Making Greek yogurt at home is actually quite simple: Spoon regular yogurt into cheesecloth and place it over a bowl for several hours. The strained yogurt is thick and smooth, the cloudy liquid runoff pools in the bowl. Commercial Greek yogurt production starts with milk, but the byproduct, known as whey, is still produced in droves. Whey may look like it should be dumped down the drain, but it's bursting with properties that do a lot more than make yogurt runny. With some processing, whey can be transformed into a substance called bio-oil, which could eventually be used to make jet fuel.

According to a study published in Joule, when Greek yogurt is produced manufacturers use about three cups of milk to produce one cup of Greek yogurt. Considering the high demand for Greek yogurt, this process creates massive quantities of whey. Some Greek yogurt producers attempt to monetize their whey by extracting sugars from the substance or creating protein supplements. While there is a great supply of whey, there’s not much demand, and so much of the substance is wasted.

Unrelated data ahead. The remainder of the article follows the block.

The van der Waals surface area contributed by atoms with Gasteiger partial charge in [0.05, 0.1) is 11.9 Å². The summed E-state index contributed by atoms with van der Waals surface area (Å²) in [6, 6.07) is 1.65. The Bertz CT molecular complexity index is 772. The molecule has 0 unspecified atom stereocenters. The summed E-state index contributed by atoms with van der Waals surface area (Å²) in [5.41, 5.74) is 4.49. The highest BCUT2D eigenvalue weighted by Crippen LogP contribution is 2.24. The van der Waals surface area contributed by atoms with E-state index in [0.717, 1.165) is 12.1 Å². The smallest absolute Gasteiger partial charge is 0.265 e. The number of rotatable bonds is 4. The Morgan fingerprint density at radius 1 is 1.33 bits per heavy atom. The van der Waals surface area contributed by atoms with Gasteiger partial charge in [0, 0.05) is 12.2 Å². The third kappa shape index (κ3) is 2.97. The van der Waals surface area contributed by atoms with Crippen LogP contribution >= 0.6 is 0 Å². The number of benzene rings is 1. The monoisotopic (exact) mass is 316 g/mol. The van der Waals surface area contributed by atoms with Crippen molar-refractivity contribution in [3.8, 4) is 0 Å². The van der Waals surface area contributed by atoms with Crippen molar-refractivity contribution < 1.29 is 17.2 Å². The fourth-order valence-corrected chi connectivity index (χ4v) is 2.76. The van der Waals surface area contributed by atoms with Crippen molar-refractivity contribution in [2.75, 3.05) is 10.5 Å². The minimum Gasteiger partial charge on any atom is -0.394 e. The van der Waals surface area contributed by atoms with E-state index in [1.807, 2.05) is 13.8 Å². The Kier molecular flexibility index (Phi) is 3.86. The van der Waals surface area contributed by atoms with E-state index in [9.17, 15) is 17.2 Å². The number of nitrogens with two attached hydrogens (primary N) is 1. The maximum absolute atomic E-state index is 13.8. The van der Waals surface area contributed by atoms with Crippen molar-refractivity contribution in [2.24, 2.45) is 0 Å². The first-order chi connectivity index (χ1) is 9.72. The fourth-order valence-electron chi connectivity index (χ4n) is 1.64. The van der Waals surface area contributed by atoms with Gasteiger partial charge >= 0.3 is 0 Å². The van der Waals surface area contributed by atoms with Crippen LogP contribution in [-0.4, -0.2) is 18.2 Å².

In an attempt to use up the whey, they successfully found that by mixing the substance with several species of bacteria and lightly heating it, it can be converted into useful medium-chain carboxylic acids. These MCCAs, called bio-oil, can be used as a precursor for biofuel, a more sustainable biological alternative to geological fuels like coal and petroleum. With further processing and refining, the bio-oils could someday be used to fuel planes. 

Currently, the bio-oil made from whey can be used in livestock feed. The study notes that the acids in bio-oil act as green antimicrobials—essentially a natural antibiotic—when fed to animals. If livestock are no longer regularly fed antibiotics, the number of drug-resistant diseases among animals (especially those that can be spread to humans) could be reduced. 

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Hopefully, the results of this study will encourage companies to invest in producing bio-oil, as it could be an extremely profitable (as well as environmentally sustainable) endeavor. “If our bioreactor system were deployed to address all of this acid whey, more than 8,620 tons of MCCA oil could be produced annually,” the study says. “With a conservative value of $3,750 per ton, this would generate $32MM of revenue per year.”